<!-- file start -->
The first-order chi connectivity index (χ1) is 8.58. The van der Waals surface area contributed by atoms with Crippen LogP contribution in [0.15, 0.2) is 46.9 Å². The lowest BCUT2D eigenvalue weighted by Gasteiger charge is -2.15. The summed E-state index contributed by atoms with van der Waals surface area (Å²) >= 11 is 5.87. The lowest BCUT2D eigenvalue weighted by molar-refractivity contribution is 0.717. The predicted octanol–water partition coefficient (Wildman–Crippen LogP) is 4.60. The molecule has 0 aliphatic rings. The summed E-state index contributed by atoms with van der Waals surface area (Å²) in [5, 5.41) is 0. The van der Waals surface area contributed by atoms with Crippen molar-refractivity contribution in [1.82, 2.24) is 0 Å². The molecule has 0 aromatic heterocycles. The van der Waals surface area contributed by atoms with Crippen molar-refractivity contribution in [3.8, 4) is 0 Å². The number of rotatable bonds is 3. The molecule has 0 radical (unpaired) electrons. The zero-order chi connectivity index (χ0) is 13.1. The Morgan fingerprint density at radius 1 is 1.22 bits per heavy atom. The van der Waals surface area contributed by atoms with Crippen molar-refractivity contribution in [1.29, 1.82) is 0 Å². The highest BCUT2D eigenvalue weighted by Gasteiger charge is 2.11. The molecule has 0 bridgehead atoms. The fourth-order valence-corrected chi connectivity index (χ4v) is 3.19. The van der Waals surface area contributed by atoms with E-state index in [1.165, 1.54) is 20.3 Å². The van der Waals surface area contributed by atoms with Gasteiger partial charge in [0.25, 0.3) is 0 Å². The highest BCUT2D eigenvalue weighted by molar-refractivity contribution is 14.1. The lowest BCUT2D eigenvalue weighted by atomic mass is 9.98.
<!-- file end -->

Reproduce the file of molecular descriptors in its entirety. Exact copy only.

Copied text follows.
The first-order chi connectivity index (χ1) is 8.58. The van der Waals surface area contributed by atoms with Crippen LogP contribution in [0.15, 0.2) is 46.9 Å². The lowest BCUT2D eigenvalue weighted by Gasteiger charge is -2.15. The summed E-state index contributed by atoms with van der Waals surface area (Å²) >= 11 is 5.87. The lowest BCUT2D eigenvalue weighted by molar-refractivity contribution is 0.717. The predicted octanol–water partition coefficient (Wildman–Crippen LogP) is 4.60. The molecule has 0 aliphatic rings. The summed E-state index contributed by atoms with van der Waals surface area (Å²) in [5, 5.41) is 0. The van der Waals surface area contributed by atoms with Crippen molar-refractivity contribution in [1.82, 2.24) is 0 Å². The molecule has 0 aromatic heterocycles. The van der Waals surface area contributed by atoms with Crippen molar-refractivity contribution in [3.8, 4) is 0 Å². The number of rotatable bonds is 3. The molecule has 0 radical (unpaired) electrons. The zero-order chi connectivity index (χ0) is 13.1. The Morgan fingerprint density at radius 1 is 1.22 bits per heavy atom. The van der Waals surface area contributed by atoms with Crippen molar-refractivity contribution in [1.29, 1.82) is 0 Å². The highest BCUT2D eigenvalue weighted by Gasteiger charge is 2.11. The molecule has 0 bridgehead atoms. The fourth-order valence-corrected chi connectivity index (χ4v) is 3.19. The van der Waals surface area contributed by atoms with E-state index in [1.165, 1.54) is 20.3 Å². The van der Waals surface area contributed by atoms with Gasteiger partial charge in [0.25, 0.3) is 0 Å². The highest BCUT2D eigenvalue weighted by molar-refractivity contribution is 14.1. The lowest BCUT2D eigenvalue weighted by atomic mass is 9.98.